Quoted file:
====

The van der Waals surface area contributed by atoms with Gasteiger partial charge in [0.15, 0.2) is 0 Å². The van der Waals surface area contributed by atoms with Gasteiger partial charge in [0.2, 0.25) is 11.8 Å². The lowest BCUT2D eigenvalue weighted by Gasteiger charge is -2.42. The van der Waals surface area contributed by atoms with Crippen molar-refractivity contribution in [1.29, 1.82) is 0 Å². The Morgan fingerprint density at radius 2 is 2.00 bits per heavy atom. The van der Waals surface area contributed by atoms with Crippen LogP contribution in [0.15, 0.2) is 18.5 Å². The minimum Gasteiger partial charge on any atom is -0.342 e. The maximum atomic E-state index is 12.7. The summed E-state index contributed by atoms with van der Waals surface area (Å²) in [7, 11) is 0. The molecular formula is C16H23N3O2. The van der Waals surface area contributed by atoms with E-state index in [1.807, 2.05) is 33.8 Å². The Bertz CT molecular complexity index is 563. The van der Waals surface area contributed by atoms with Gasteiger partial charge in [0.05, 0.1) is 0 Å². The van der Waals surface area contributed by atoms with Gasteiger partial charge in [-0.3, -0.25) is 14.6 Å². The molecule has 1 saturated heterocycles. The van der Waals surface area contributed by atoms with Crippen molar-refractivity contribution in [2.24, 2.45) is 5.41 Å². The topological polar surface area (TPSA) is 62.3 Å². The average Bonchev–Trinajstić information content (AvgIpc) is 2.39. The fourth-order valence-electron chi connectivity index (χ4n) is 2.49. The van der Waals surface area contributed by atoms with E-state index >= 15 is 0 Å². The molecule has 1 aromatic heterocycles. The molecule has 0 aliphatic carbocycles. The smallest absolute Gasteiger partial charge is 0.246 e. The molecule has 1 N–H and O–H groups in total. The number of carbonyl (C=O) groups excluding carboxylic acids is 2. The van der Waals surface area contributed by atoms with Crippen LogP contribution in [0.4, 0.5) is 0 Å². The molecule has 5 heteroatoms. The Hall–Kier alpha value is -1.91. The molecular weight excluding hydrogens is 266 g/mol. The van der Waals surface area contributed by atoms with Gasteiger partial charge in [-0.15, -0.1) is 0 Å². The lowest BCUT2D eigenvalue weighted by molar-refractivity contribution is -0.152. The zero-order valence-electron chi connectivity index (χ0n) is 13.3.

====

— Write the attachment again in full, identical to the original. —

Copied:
The van der Waals surface area contributed by atoms with Gasteiger partial charge in [0.15, 0.2) is 0 Å². The van der Waals surface area contributed by atoms with Gasteiger partial charge in [0.2, 0.25) is 11.8 Å². The lowest BCUT2D eigenvalue weighted by Gasteiger charge is -2.42. The van der Waals surface area contributed by atoms with Crippen molar-refractivity contribution in [1.29, 1.82) is 0 Å². The Morgan fingerprint density at radius 2 is 2.00 bits per heavy atom. The van der Waals surface area contributed by atoms with Crippen LogP contribution in [0.15, 0.2) is 18.5 Å². The minimum Gasteiger partial charge on any atom is -0.342 e. The maximum atomic E-state index is 12.7. The summed E-state index contributed by atoms with van der Waals surface area (Å²) in [7, 11) is 0. The molecular formula is C16H23N3O2. The van der Waals surface area contributed by atoms with E-state index in [1.807, 2.05) is 33.8 Å². The Bertz CT molecular complexity index is 563. The van der Waals surface area contributed by atoms with Gasteiger partial charge in [0.05, 0.1) is 0 Å². The van der Waals surface area contributed by atoms with Gasteiger partial charge in [-0.3, -0.25) is 14.6 Å². The molecule has 1 saturated heterocycles. The van der Waals surface area contributed by atoms with Crippen molar-refractivity contribution in [2.24, 2.45) is 5.41 Å². The topological polar surface area (TPSA) is 62.3 Å². The average Bonchev–Trinajstić information content (AvgIpc) is 2.39. The fourth-order valence-electron chi connectivity index (χ4n) is 2.49. The van der Waals surface area contributed by atoms with E-state index >= 15 is 0 Å². The molecule has 1 aromatic heterocycles. The molecule has 0 aliphatic carbocycles. The smallest absolute Gasteiger partial charge is 0.246 e. The molecule has 1 N–H and O–H groups in total. The number of carbonyl (C=O) groups excluding carboxylic acids is 2. The van der Waals surface area contributed by atoms with Crippen LogP contribution in [0.4, 0.5) is 0 Å². The molecule has 5 heteroatoms. The Hall–Kier alpha value is -1.91. The molecular weight excluding hydrogens is 266 g/mol. The van der Waals surface area contributed by atoms with Gasteiger partial charge in [-0.15, -0.1) is 0 Å². The lowest BCUT2D eigenvalue weighted by molar-refractivity contribution is -0.152. The zero-order valence-electron chi connectivity index (χ0n) is 13.3.